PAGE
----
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Verifying Entire API Responses

Verifying Entire API Responses

Most people do a pretty lazy job of testing APIs. In my ABCs of APIs workshop, I ask people to manually test an API. When looking at a response, they typically glance at it, and maybe carefully review some of the key fields. Same goes for automated tests – only the key fields are typically asserted against.

Let’s look at this GET call:

This returns the following response:

Given this response, many unit tests will make sure the response code is 200 and that the body is not null. Functional tests may go a bit further and verify some of the key fields of the body.

Most people won’t script a test that verifies EVERY bit of this response, mostly because it’s really tedious to do and arguably some of the fields may pose a lower risk if they are incorrect.

My argument is that you don’t know how every customer will use your API, and therefore can’t be sure which of these fields are most important to them.

Because of this, I’ve been seeking a way to verify an entire response with a single assertion. I’d gotten close to being able to do this by deserializing the API response into a POJO and comparing the resulting object with an expected object. But even with this approach, I needed to code up the POJO, and build the expected object in my code. Still a bit tedious.

Luckily, Mark Winteringham taught a workshop on Approval Tests (created by Llewellyn Falco) and showed us how to verify an entire response body! I went home and played with it more on my own and am loving it!

After the first run of your test, Approval Tests will save your expected result to a file. Then on each subsequent run, it will compare the new result to what’s saved as the expected result. If the results differ, the test fails and a diffing program such DiffMerge can show you the differences between the files.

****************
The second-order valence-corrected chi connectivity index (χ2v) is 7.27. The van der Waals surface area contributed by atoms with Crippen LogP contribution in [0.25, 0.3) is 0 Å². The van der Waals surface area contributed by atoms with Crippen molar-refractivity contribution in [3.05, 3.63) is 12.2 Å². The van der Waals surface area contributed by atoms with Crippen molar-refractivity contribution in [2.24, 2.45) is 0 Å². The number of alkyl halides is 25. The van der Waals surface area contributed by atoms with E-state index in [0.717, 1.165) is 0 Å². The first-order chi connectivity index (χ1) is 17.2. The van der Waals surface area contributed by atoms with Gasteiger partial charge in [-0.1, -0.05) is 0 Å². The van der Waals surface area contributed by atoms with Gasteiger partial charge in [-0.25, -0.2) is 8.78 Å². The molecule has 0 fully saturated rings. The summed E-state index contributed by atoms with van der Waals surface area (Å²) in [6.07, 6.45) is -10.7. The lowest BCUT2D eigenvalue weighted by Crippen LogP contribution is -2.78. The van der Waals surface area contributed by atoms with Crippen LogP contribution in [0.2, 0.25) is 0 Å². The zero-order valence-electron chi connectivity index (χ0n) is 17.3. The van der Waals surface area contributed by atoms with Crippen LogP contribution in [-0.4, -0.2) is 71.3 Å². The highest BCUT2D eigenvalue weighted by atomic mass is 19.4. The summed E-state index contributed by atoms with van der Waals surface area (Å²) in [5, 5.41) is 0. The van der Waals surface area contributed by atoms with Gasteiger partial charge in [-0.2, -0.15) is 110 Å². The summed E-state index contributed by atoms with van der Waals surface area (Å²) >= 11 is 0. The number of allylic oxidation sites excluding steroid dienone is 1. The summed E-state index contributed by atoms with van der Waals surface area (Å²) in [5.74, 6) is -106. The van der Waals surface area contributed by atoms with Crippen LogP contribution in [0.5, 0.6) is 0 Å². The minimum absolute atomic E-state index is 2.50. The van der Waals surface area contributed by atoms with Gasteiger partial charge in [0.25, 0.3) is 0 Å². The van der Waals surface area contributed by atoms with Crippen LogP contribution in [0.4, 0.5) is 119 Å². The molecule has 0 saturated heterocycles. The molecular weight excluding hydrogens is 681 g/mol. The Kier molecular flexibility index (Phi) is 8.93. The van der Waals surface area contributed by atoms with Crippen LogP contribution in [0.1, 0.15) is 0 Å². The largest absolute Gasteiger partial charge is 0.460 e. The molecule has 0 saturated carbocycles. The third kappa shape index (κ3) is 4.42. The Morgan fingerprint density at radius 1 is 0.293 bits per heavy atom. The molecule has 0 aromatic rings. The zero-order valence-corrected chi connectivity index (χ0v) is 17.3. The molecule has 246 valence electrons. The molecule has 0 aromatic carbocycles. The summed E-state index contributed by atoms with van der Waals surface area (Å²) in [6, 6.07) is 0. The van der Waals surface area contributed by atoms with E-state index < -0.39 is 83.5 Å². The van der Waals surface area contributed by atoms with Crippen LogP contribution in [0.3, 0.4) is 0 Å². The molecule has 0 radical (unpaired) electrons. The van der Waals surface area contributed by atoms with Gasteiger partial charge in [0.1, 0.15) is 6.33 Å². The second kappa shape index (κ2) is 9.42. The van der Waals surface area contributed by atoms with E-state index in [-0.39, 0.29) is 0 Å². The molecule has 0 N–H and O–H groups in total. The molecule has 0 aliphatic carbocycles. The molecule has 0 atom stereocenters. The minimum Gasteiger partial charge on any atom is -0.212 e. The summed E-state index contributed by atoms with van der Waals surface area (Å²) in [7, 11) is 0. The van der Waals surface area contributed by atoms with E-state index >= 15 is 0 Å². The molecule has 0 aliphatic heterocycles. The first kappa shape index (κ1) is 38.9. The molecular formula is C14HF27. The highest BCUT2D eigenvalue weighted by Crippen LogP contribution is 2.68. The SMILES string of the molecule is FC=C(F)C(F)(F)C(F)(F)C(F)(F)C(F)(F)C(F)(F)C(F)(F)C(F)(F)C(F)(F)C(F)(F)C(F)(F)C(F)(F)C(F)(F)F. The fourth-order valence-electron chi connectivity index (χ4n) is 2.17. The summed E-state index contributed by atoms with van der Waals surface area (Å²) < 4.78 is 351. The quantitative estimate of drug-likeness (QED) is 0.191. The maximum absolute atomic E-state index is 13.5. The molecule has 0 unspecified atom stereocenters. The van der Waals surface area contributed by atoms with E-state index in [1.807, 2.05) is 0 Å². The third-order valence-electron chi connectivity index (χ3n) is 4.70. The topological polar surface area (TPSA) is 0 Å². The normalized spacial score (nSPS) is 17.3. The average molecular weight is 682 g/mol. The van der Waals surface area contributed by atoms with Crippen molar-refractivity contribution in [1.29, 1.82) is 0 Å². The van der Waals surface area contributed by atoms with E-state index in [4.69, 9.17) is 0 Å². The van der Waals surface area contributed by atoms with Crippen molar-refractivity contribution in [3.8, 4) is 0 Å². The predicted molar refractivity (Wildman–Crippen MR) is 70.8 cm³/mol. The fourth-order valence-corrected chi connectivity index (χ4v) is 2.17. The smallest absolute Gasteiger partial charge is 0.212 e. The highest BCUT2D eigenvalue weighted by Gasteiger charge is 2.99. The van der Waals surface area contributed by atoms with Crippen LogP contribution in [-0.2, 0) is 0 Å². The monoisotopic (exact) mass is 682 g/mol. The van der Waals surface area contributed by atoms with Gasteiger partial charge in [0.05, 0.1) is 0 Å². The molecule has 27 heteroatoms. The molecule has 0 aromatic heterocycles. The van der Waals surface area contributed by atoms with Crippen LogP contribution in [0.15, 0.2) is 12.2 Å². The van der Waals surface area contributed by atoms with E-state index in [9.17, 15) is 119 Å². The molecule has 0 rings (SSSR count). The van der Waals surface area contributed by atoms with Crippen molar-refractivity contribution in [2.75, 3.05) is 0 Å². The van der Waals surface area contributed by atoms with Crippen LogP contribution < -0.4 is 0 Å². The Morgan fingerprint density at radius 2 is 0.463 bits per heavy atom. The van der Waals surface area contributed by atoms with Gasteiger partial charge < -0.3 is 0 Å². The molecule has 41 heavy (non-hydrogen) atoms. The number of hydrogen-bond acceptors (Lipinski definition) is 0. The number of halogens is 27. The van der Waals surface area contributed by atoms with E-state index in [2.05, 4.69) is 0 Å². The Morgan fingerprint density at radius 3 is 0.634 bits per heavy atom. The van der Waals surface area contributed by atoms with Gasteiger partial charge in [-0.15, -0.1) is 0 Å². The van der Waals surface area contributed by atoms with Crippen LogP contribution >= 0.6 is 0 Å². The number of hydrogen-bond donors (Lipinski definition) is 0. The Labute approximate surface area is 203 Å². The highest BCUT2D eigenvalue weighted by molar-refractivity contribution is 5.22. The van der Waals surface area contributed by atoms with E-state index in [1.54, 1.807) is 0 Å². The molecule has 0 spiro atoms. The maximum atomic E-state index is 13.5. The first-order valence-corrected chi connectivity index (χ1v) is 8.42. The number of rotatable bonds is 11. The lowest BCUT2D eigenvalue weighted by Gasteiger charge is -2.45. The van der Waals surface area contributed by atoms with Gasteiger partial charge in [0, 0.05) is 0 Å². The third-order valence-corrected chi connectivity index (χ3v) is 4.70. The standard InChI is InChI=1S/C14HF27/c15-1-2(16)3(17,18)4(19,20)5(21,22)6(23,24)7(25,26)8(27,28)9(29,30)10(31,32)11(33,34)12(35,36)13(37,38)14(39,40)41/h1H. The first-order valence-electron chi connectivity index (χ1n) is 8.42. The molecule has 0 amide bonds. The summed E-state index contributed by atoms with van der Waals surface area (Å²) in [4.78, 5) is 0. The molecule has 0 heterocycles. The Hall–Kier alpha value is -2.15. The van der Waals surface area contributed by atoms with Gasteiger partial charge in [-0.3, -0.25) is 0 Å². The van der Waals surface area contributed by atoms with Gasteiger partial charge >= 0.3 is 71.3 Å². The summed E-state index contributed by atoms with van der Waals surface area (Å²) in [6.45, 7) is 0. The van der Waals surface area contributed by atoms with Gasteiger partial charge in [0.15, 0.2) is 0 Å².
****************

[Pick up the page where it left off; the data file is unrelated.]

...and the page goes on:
Video by Clare Macrae

 

Dependencies

I created a pom file with Approval Tests, TestNG (as the test runner), and Rest-Assured (as the API executor). Note that Approval Tests can work alongside any other test runner and API executor, and there’s support for several programming languages as well.

 

Testing Response Body

In this test, I want to verify the entire body of the response. I can do that by calling Approvals.verify and passing in the body. While this verifies the body, the status code could still be wrong. So, I add one more call to Rest-Assured’s statusCode method to verify that as well.

When executed the first time, this will fail because there’s no approved file saved yet.

I take the result, make sure that it’s ok, and then save this into the approved file. This becomes my golden master.

When I run this again, Approval Test compares the received file (which now contains the new info) with the approved file. Since they both match, the test passes.

 

Testing Entire Response

While testing the response body along with the status code may be enough, it doesn’t hurt to go ahead and test the entire response – including the headers. I’ve certainly found bugs here before, such as with headers that contain pagination and such.